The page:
Page 366 - Gay Pioneers: How Drummer Shaped Gay Popular Culture 1965-1999
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348      Gay Pioneers: How Drummer Shaped Gay Popular Culture 1965-1999


            within seven months, gay activists Milk and Opel could be shot to death,
            was the gay press the next target of some bullet or ballot? Or could we
            expect yet another raid on our Drummer office by the SFPD who on May
            21, 1979, charged down Castro Street, pounding the pavement with their
            billy clubs, pumping themselves up before invading the Elephant Walk
                                                     th
            Bar, at the ground-zero “rainbow corner” of 18  and Castro, where they
            blocked the doors and beat the patrons crawling under tables and scram-
            bling for safety into the small toilet crammed with nearly twenty terrified
            gay men and lesbians, all of an age old enough to remember primal fears of
            pre-Stonewall violence being resurrected as they were being attacked in the
            new culture war spearheaded by onward-marching Christian soldiers led by
            Anita Bryant.
               Once again sex and death combined. It was open season on gays. It was
            suddenly the wrong autumn for Embry to come barging in on the offensive
            after his spring and summer absence dealing with his own cancer.

               December 31, 1979: After a Sisyphean two years and ten months (March
            1977 to December 1979), I resigned officially as founding San Francisco
            editor-in-chief of Drummer, and continued on for years in my day job as
            manager of my staff of a dozen writers at Kaiser Engineers, Inc.

               February 9, 1980 (Saturday): Five weeks after exiting  Drummer, I
            was hired for two jobs by straight publisher Michael Redman. He asked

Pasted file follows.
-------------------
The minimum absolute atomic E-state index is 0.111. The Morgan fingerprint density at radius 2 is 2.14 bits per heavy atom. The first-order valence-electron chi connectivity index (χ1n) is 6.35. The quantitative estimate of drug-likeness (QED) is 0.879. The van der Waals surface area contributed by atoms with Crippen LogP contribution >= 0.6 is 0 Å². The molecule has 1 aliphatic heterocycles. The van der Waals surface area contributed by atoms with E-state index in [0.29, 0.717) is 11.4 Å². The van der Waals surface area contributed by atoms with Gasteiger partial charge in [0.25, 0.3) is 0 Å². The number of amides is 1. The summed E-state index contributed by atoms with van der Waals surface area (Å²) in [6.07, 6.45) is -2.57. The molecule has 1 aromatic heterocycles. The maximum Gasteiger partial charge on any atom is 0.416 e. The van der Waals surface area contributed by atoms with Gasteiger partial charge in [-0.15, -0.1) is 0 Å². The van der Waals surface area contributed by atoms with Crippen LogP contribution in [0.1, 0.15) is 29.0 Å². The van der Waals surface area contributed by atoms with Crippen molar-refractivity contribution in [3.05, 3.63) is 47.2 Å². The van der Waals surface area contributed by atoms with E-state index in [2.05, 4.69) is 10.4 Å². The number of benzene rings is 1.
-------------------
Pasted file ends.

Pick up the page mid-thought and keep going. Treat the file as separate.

me to write “lesbian-themed” fiction for the straight male readers of his
            San Francisco Pleasure Guide, and to be the founding editor of his new
            gay tabloid venture, the California Action Guide, whose first monthly issue
            appeared July, 1982, featuring the debut of a dozen feature articles I had
            written originally for, but never published in, Embry’s Drummer. My “les-
            bian” fiction, played for fun, followed the tradition of pop-culture camp in
            Andy Warhol’s underground films like Chelsea Girls (1966), Russ Meyer’s
            movie of Roger Ebert’s Beyond the Valley of the Dolls (1970), and Wakefield
            Poole’s The Bible which I featured on the cover of Drummer 27 (February
            1979). Ebert, the international film critic, was an ardent devotee of Meyer’s
            raunchy comedies, and he gave—at that time in our new sex revolution—
            a certain cachet to the pop art of “sexploitation writing” as practiced in
            Warhol’s Interview, Drummer, and in my San Francisco Pleasure Guide sto-
            ries with my titillating news stand titles like: “Nurses Who Play Doctor,”
            “Fit to Be Tied,” “Goddess Worship Love Temples,” and “Pussy Pussy Bang
            Bang.” As penance, I later wrote a proper, and well-reviewed, lesbian literary
            novel, The Geography of Women: A Romantic Comedy.


              ©Jack Fritscher, Ph.D., All Rights Reserved—posted 03-16-2017
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